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The Law principle, set forth in uncompromising terms throughout the Pentateuch, showed the desperate need for the gospel principle of a federal head who would satisfy the curse and merit the blessing that the Law held forth. Which is nothing less than to say, the very manner in which the Sinaitic Covenant was an advance upon the Covenant of Grace demands that it also be a most uncompromising republication of the Covenant of Works as that which, in our desperate need, the coming Seed would fulfill for us.

This dual “law/gospel” nature of the Mosaic Covenant, in that it demands for the Law to be fulfilled but freely promises a Savior to fulfill it, is not only clearly seen in the harmonious but antithetical principles summed up in Leviticus 18:5 and Deuteronomy 30:1-14; it is also the only assessment that makes sense of Paul's complex (and superficially contradictory!) treatment of the Pentateuch in Romans 10 and Galatians 3-5.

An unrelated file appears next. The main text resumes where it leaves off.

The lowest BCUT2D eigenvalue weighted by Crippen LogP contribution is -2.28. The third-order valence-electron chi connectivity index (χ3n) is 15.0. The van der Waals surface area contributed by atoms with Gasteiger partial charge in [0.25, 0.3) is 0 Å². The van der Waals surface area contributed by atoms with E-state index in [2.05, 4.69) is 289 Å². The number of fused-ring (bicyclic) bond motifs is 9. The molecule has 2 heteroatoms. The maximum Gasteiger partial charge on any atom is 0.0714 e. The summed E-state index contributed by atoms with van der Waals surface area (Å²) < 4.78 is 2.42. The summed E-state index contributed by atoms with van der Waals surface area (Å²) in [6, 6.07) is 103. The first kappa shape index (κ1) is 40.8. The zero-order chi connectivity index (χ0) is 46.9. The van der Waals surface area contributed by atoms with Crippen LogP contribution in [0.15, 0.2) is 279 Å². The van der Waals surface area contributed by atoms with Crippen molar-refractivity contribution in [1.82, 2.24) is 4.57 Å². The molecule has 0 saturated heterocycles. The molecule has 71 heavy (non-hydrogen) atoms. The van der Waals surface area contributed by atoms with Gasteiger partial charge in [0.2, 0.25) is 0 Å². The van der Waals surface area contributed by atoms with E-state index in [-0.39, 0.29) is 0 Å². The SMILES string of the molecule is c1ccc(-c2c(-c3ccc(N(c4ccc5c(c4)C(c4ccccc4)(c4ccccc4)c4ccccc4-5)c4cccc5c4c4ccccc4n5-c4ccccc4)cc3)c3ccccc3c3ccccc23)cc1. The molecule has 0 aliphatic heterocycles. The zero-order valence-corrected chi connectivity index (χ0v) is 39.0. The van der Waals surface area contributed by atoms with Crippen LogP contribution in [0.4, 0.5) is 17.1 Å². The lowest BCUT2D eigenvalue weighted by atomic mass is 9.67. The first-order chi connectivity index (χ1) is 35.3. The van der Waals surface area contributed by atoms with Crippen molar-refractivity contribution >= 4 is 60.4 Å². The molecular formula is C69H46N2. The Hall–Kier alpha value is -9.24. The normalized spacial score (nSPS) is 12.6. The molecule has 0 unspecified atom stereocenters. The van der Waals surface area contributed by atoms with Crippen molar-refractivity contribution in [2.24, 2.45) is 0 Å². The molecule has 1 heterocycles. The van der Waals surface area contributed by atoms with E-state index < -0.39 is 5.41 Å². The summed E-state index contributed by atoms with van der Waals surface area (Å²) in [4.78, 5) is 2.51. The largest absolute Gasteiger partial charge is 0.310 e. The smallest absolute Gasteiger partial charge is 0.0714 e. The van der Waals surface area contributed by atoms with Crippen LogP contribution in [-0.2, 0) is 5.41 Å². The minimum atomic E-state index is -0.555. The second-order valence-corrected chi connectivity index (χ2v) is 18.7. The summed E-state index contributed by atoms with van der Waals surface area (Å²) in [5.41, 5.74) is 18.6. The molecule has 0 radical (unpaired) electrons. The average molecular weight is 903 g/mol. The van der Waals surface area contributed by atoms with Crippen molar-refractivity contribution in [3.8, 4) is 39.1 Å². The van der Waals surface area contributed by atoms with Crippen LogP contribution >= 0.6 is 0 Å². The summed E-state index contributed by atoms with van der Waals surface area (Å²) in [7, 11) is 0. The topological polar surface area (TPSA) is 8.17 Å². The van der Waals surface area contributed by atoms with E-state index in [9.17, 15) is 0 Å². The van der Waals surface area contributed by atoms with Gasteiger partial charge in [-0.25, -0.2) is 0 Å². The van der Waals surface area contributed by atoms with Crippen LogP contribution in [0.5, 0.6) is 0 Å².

(Bold added)

Is it any wonder that in churches who deny the Covenant of Works and embrace some form of mono-covenantalism, some form of Legalism or Antinomianism (depending on whether they emphasize the grace or law aspects of their mono-covenant more) inevitably sets in? While brilliant but irrational pastors and theologians may be able to keep these tendencies in check, the state of the members are another different story altogether, swinging from Legalism to Antinomianism or mixtures of both depending on which sins are currently under discussion or emphasized.

It is vital to maintain the Law/Gospel antithesis which is fundamental to the Gospel message, otherwise the entire epistle to the Galatians among other can make no sense whatsoever. The growth of Biblical theology has corrected for the previous over-emphasis on Systematic Theology, which has ceased becoming true Systematic Theology but Philosophical Theology as Scriptural texts are interpreted in light of metanarrative constructs such as Supralapsarianism or even Election, instead of letting the contexts determine the sense of the passages of Scripture and then building a systematic theology based on these. As Pitchford states: "nothing could be more clear than the fact that Paul also sees a definite works-principle at work in the Mosaic Law, which is utterly distinct from the faith-principle at work in the gospel and the Abrahamic Promise". It simply amazes me that those pushing for the denial of the Covenant of Works can be so blind that they cannot see the clear denunciation of the Law by Paul in his epistle to the Galatians.